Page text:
Although results of some phase III clinical trials of new oral anticoagulants are now known, it is important to understand the mechanisms of their actions. These new agents exert their anticoagulant effect via direct inhibition of a single Factor within the coagulation cascade (such as Factor Xa or thrombin). Rivaroxaban - the first oral, direct Factor Xa inhibitor - is a small-molecule oxazolidinone derivative that binds directly and reversibly to Factor Xa via the S1 and S4 pockets. Rivaroxaban competitively inhibits Factor Xa and is more than 10,000-fold more selective for Factor Xa than other related serine proteases, and it does not require cofactors (such as antithrombin) to exert its anticoagulant effect. Unlike indirect Factor Xa inhibitors, rivaroxaban inhibits both free and clot-bound Factor Xa, as well as prothrombinase activity, thereby prolonging clotting times. Dabigatran etexilate is a direct thrombin inhibitor that inhibits both free and fibrin-bound thrombin. Although the mechanism of action differs between the direct Factor Xa and direct thrombin inhibitors, phase III studies of these new agents confirmed that both Factor Xa and thrombin are viable anticoagulation targets. © 2010 Elsevier Ltd. All rights reserved.

Levy J.H.,Duke University | Faraoni D.,Queen Fabiola Childrens University Hospital | Spring J.L.,Emory University | Douketis J.D.,McMaster University | Samama C.M.,Hotel Dieu University Hospital
Anesthesiology | Year: 2013

Managing patients in the perioperative setting receiving novel oral anticoagulation agents for thromboprophylaxis or stroke prevention with atrial fibrillation is an important consideration for clinicians. The novel oral anticoagulation agents include direct Factor Xa inhibitors rivaroxaban and apixaban, and the direct thrombin inhibitor dabigatran. In elective surgery, discontinuing their use is important, but renal function must also be considered because elimination is highly dependent on renal elimination. If bleeding occurs in patients who have received these agents, common principles of bleeding management as with any anticoagulant (including the known principles for warfarin) should be considered. This review summarizes the available data regarding the management of bleeding with novel oral anticoagulation agents. Hemodialysis is a therapeutic option for dabigatran-related bleeding, while in vitro studies showed that prothrombin complex concentrates are reported to be useful for rivaroxaban-related bleeding. Additional clinical studies are needed to determine the best method for reversal of the novel oral anticoagulation agents when bleeding occurs. .Copyright © 2013, the American Society of Anesthesiologists, Inc.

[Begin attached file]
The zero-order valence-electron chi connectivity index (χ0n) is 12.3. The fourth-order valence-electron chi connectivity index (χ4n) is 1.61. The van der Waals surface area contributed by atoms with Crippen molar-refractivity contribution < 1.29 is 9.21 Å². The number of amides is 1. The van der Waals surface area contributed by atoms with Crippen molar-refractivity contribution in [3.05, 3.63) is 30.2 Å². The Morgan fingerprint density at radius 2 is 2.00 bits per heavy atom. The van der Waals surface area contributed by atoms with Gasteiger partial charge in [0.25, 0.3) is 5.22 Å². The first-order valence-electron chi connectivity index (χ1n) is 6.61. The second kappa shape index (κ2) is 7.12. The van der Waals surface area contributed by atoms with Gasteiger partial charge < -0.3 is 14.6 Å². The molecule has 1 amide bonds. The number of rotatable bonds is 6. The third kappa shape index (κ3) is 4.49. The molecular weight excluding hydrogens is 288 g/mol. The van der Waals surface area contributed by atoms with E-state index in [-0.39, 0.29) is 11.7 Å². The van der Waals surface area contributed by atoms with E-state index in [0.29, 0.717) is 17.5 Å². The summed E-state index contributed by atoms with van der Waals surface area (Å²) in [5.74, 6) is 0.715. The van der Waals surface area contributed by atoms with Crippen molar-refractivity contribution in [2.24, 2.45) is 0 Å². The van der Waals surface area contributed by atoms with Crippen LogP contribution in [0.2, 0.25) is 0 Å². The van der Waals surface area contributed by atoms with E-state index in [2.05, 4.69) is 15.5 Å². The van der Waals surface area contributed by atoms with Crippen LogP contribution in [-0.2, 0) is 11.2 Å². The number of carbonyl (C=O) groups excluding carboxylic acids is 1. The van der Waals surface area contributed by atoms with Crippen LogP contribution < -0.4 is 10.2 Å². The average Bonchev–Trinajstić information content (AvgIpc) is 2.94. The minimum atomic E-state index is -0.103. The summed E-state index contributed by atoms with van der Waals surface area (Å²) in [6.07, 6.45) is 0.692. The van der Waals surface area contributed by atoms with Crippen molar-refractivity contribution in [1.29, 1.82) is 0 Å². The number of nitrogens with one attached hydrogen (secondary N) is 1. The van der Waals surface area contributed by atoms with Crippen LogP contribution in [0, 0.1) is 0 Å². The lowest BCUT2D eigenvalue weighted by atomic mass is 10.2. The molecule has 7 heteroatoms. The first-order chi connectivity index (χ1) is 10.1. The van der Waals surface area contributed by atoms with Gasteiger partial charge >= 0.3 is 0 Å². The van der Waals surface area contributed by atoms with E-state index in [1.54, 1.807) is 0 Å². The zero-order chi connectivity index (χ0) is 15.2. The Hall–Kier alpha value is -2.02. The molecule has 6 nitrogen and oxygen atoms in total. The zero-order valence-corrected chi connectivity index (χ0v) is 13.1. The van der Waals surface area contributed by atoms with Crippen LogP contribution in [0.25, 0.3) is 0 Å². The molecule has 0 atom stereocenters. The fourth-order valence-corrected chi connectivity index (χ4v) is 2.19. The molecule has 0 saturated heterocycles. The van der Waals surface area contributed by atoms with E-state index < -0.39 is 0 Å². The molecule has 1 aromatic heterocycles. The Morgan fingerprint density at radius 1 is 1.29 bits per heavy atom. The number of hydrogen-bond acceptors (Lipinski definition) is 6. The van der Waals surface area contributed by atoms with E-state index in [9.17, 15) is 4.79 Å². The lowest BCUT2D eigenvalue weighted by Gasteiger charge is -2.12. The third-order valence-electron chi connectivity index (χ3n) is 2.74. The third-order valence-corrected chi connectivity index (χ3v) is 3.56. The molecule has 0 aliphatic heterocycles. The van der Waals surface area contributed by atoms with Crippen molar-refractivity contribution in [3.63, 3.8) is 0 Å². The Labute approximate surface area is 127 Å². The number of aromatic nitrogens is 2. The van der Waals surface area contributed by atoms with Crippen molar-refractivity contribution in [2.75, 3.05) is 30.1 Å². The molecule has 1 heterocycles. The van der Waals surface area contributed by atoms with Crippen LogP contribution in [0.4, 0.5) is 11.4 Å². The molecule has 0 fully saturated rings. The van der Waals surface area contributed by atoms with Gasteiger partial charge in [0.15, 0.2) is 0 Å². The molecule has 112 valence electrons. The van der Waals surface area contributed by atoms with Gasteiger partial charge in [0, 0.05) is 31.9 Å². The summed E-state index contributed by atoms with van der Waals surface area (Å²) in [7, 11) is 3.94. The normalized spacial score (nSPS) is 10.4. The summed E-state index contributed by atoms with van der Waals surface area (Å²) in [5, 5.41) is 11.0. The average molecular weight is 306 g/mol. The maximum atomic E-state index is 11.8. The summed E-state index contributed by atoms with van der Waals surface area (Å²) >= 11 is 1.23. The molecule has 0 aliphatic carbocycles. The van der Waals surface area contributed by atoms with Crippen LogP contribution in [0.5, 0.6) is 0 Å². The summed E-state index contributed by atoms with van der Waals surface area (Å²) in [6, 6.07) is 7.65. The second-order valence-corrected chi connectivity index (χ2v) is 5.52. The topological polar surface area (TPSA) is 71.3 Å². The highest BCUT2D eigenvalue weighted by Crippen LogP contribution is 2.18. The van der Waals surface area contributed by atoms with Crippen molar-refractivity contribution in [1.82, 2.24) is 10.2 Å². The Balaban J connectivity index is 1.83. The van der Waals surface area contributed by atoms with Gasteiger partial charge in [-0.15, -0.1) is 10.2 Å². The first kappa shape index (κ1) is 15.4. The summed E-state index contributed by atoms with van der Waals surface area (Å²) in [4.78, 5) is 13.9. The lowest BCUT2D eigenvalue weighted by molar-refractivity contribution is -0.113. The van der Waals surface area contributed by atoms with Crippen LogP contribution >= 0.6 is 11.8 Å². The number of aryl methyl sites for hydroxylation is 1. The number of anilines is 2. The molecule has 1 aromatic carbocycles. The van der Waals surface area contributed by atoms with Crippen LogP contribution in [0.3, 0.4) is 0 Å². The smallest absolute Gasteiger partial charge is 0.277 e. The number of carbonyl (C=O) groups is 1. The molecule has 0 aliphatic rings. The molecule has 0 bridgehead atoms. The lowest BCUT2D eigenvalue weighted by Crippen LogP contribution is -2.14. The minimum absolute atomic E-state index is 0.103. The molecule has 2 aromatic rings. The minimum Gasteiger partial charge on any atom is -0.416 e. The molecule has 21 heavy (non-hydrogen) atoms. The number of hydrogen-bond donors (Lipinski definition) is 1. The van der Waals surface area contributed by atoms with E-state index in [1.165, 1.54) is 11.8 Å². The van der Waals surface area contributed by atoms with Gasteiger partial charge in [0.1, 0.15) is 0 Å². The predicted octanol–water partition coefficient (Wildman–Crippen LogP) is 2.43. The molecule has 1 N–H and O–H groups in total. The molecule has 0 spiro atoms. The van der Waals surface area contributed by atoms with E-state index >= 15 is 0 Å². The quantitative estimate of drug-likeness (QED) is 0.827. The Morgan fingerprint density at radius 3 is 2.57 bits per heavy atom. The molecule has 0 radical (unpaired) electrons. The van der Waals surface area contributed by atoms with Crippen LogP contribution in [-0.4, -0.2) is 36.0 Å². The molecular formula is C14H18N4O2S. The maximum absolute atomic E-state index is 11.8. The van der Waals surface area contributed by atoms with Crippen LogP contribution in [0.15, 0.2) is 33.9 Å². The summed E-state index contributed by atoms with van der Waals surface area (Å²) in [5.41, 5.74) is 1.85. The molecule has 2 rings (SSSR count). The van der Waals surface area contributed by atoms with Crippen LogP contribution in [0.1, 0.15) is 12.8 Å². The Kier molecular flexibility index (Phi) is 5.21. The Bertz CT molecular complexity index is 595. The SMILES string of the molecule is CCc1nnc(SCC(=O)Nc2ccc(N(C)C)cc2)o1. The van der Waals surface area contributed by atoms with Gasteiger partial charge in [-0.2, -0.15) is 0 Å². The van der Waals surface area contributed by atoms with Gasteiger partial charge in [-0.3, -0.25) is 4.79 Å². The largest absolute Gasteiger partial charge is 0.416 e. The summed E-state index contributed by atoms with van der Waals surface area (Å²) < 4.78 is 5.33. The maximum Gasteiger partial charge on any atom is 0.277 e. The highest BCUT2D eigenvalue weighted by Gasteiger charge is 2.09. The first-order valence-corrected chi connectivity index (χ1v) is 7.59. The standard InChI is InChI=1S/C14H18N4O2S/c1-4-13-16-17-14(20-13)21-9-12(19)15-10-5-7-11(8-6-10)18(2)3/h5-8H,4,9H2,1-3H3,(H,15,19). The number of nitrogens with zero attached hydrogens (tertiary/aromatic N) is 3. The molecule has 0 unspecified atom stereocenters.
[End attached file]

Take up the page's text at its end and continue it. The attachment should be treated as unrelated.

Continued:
Weitz J.I.,McMaster University | Eikelboom J.W.,McMaster University | Samama M.M.,Hotel Dieu University Hospital
Chest | Year: 2012

This article focuses on new antithrombotic drugs that are in or are entering phase 3 clinical testing. Development of these new agents was prompted by the limitations of existing antiplatelet, anticoagulant, or fibrinolytic drugs. Addressing these unmet needs, this article (1) outlines the rationale for development of new antithrombotic agents; (2) describes the new antiplatelet, anticoagulant, and fibrinolytic drugs; and (3) provides clinical perspectives on the opportunities and challenges faced by these novel agents. © 2012 American College of Chest Physicians.

Kwaan H.C.,Northwestern University | Samama M.M.,Hotel Dieu University Hospital
Seminars in Thrombosis and Hemostasis | Year: 2010

The endothelium is recognized today as a functional and dynamic component of the body that plays an important part in health and disease. This article briefly reviews the role of endothelium in thrombosis and hemostasis. There is a paradigm shift from one that regards the endothelium as one single entity to the concept that the endothelium is heterogeneous. Thrombotic complications in many disorders show a predilection to specific locations, despite the fact that a hypercoagulable state affects the entire body. Likewise, bleeding is more commonly encountered in certain anatomical locations than in others. Recent observations of the heterogeneous distribution of coagulation and fibrinolytic factors in the endothelium and the adaptation of the endothelium to various stimuli may provide an explanation for the diverse phenotypes. Recognition of this changing paradigm is helpful to for the diagnosis and management of bleeding and thrombotic complications. It also helps in the understanding of the pathogenesis of many bleeding and thrombotic disorders, and in the development of new drug designs for site-specific therapy. Copyright © 2010 by Thieme Medical Publishers, Inc.